You should be able to see that the same logic drives the possibility you will get seriously ill (and run the risk of permanent lung damage) if you catch the virus way, way down. Not very likely, roughly the same as your chance of dying of it.
Note: This is just one educated pass at making more sense out of the official numbers based on the definitions of those numbers. If you don’t like the way I adjusted the numbers, say why it’s wrong, and offer an alternative. Just don’t foist off the CFR as if it’s somehow a purer or better number. It most certainly is not. Numbers of infected will ALWAYS be an estimate, unless we test everybody in the world – not practical. Cause of death will often be a judgement call on the part of the doctor or coroner, so these numbers, both the ‘official’ counts and my adjusted totals, will contain a lot of slop. The point here is that using the CFR as if it represented the real risk of dying is ignorant and irresponsible. It is sloppiness by most people, and criminal fearmongering by those who should know better.
How about the risk of coming down with COVID 19? We’re told it’s spreading out of control! People who not only could not factor a simply binomial equation, but don’t even know what the terms mean, are sure the virus is spreading ‘exponentially’, and that that is very bad thing, that it means we’re all going to die, more or less.
But that doesn’t seem to be what’s happening:
Italy, specifically, Lombardy, has been the poster child for The End of the World as We Know It. Here’s what cases and deaths there look like today:
New cases are tricky: they are functions of how much testing is going on and what qualifies as a case (a moving target, as mentioned in the last post) at least as much as how much the disease is spreading. Deaths, while morbid by definition, are somewhat more binary:
In Italy, a nation with a notorious track record of not dealing with even the common flu very well, the explosive ‘exponential’ curve up and died. The politicians are already patting themselves of the back, setting us up to be saved from the next tragedy solely by their expert intervention. But Spring has also sprung – all that sunlight (and UV) and warmth are hell on viruses, so maybe it’s not the political action, or not entirely. Also, once the virus runs through the nursing homes and hospitals – notorious disease vectors, and site of most of the deaths – crassly culling the weak, the survivors are more likely to be resistant. So now the virus has to get out in the sun and infect healthy people – it doesn’t seem to be very good at that. Most viruses aren’t.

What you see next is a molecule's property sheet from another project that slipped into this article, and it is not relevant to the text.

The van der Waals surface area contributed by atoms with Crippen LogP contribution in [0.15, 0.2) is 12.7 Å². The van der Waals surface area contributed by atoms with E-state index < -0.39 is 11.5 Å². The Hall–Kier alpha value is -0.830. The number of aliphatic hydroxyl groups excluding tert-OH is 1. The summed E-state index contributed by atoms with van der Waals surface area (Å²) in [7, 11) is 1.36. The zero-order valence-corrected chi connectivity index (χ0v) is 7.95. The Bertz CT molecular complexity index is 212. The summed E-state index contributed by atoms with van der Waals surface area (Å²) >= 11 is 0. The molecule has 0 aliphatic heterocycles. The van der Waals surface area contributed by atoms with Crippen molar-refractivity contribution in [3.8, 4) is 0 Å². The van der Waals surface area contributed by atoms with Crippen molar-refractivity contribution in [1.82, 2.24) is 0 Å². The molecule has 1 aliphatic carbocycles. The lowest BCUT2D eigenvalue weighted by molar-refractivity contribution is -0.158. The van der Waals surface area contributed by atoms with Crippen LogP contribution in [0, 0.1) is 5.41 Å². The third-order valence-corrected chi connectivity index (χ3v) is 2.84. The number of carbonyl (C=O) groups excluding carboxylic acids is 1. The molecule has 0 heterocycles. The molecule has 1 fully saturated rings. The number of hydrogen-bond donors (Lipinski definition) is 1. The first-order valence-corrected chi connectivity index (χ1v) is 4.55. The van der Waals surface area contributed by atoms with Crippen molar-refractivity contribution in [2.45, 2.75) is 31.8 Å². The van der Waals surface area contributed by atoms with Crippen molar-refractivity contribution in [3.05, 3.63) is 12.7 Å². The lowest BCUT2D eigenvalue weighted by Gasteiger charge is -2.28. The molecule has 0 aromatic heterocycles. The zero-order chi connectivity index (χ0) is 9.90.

The same is happening elsewhere now. The US is a week, maybe two, out from the same factors causing a collapse of cases and deaths – and from politicians patting themselves on the back for making ‘hard choices’ for all of us, like deciding the less affluent don’t need jobs, and retired people need a lot less money in their mutual funds.
So, no, you’re almost certainly not going to get COVID 19. So far, about 0.07% of the world’s population, using my adjusted numbers for many more infections than cases, has gotten it. That’s less than 1 out of every thousand people. For comparison, you are about 10 times more likely to catch malaria, which kills at least 750,000 people a year, than coronavirus.
But it could come back! So could the Black Death. Yes, viruses mutate, sometimes – rarely – into more virulent forms. Is that likely? Any more for the coronavirus than any other virus? In its current forms, the evidence is that it’s done for; it might make a resurgence in the fall – that sometimes happens – but worrying about that isn’t going to make anything better, and, as shown above, it likely won’t be that big a deal if it does.
Unless there is a reason to think it different, history – what has actually happened to viral infections in the past – would say: the coronavirus will die out once spring is in full gear.